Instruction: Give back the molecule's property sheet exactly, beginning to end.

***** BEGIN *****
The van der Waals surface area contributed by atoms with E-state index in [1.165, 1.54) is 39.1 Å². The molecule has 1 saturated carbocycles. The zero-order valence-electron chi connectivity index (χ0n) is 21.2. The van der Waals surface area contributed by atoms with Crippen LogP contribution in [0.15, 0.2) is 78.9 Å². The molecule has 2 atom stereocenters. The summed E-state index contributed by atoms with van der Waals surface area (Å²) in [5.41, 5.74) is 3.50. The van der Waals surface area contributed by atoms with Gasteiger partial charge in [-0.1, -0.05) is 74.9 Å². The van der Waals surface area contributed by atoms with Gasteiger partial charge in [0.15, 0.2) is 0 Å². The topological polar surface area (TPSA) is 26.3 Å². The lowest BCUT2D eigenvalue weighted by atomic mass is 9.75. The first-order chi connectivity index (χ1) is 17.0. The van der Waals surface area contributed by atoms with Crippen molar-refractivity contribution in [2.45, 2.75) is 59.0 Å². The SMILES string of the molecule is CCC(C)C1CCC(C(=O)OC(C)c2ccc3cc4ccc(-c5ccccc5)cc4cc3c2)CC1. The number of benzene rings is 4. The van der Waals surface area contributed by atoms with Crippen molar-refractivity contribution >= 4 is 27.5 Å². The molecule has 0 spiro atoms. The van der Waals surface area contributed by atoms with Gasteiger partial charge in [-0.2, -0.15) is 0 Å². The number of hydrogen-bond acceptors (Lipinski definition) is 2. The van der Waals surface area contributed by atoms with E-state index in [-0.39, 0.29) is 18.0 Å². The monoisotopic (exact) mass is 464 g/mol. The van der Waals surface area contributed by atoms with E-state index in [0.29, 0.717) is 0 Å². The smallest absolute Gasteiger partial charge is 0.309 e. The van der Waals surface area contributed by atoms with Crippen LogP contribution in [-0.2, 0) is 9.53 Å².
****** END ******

The van der Waals surface area contributed by atoms with E-state index in [1.165, 1.54) is 39.1 Å². The molecule has 1 saturated carbocycles. The zero-order valence-electron chi connectivity index (χ0n) is 21.2. The van der Waals surface area contributed by atoms with Crippen LogP contribution in [0.15, 0.2) is 78.9 Å². The molecule has 2 atom stereocenters. The summed E-state index contributed by atoms with van der Waals surface area (Å²) in [5.41, 5.74) is 3.50. The van der Waals surface area contributed by atoms with Gasteiger partial charge in [-0.1, -0.05) is 74.9 Å². The van der Waals surface area contributed by atoms with Gasteiger partial charge in [0.15, 0.2) is 0 Å². The topological polar surface area (TPSA) is 26.3 Å². The lowest BCUT2D eigenvalue weighted by atomic mass is 9.75. The first-order chi connectivity index (χ1) is 17.0. The van der Waals surface area contributed by atoms with Crippen molar-refractivity contribution in [2.45, 2.75) is 59.0 Å². The SMILES string of the molecule is CCC(C)C1CCC(C(=O)OC(C)c2ccc3cc4ccc(-c5ccccc5)cc4cc3c2)CC1. The number of benzene rings is 4. The van der Waals surface area contributed by atoms with Crippen molar-refractivity contribution >= 4 is 27.5 Å². The molecule has 0 spiro atoms. The van der Waals surface area contributed by atoms with Gasteiger partial charge in [-0.2, -0.15) is 0 Å². The number of hydrogen-bond acceptors (Lipinski definition) is 2. The van der Waals surface area contributed by atoms with E-state index in [-0.39, 0.29) is 18.0 Å². The monoisotopic (exact) mass is 464 g/mol. The van der Waals surface area contributed by atoms with E-state index in [0.29, 0.717) is 0 Å². The smallest absolute Gasteiger partial charge is 0.309 e. The van der Waals surface area contributed by atoms with Crippen LogP contribution in [-0.2, 0) is 9.53 Å².